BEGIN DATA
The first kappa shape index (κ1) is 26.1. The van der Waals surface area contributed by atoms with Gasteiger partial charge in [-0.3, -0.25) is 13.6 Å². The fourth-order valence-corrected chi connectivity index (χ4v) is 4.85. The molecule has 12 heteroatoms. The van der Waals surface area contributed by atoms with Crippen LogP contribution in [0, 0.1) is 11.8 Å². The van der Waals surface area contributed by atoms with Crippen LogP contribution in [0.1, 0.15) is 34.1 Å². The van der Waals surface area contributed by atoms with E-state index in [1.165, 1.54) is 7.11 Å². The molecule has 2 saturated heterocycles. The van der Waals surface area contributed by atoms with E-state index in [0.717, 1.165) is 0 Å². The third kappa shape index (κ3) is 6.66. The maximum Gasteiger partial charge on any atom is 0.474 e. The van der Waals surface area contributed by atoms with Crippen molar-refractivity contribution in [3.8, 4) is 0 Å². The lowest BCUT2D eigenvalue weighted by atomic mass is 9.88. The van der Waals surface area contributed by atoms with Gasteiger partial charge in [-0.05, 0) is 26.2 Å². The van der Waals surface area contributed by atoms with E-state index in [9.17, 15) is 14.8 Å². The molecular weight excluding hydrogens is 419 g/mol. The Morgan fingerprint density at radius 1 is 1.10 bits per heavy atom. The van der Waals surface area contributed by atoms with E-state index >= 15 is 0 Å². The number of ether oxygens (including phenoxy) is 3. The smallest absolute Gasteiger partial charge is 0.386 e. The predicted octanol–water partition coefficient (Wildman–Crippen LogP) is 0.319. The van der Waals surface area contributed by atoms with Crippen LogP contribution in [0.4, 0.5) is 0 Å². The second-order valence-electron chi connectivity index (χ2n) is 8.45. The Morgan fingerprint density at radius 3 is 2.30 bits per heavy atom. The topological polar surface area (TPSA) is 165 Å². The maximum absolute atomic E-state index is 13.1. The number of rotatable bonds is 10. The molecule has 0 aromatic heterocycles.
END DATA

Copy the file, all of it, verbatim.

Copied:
The first kappa shape index (κ1) is 26.1. The van der Waals surface area contributed by atoms with Gasteiger partial charge in [-0.3, -0.25) is 13.6 Å². The fourth-order valence-corrected chi connectivity index (χ4v) is 4.85. The molecule has 12 heteroatoms. The van der Waals surface area contributed by atoms with Crippen LogP contribution in [0, 0.1) is 11.8 Å². The van der Waals surface area contributed by atoms with Crippen LogP contribution in [0.1, 0.15) is 34.1 Å². The van der Waals surface area contributed by atoms with E-state index in [1.165, 1.54) is 7.11 Å². The molecule has 2 saturated heterocycles. The van der Waals surface area contributed by atoms with E-state index in [0.717, 1.165) is 0 Å². The third kappa shape index (κ3) is 6.66. The maximum Gasteiger partial charge on any atom is 0.474 e. The van der Waals surface area contributed by atoms with Crippen molar-refractivity contribution in [3.8, 4) is 0 Å². The lowest BCUT2D eigenvalue weighted by atomic mass is 9.88. The van der Waals surface area contributed by atoms with Gasteiger partial charge in [-0.05, 0) is 26.2 Å². The van der Waals surface area contributed by atoms with E-state index in [9.17, 15) is 14.8 Å². The molecular weight excluding hydrogens is 419 g/mol. The Morgan fingerprint density at radius 1 is 1.10 bits per heavy atom. The van der Waals surface area contributed by atoms with E-state index >= 15 is 0 Å². The number of ether oxygens (including phenoxy) is 3. The smallest absolute Gasteiger partial charge is 0.386 e. The predicted octanol–water partition coefficient (Wildman–Crippen LogP) is 0.319. The van der Waals surface area contributed by atoms with Crippen LogP contribution in [0.4, 0.5) is 0 Å². The second-order valence-electron chi connectivity index (χ2n) is 8.45. The Morgan fingerprint density at radius 3 is 2.30 bits per heavy atom. The topological polar surface area (TPSA) is 165 Å². The maximum absolute atomic E-state index is 13.1. The number of rotatable bonds is 10. The molecule has 0 aromatic heterocycles.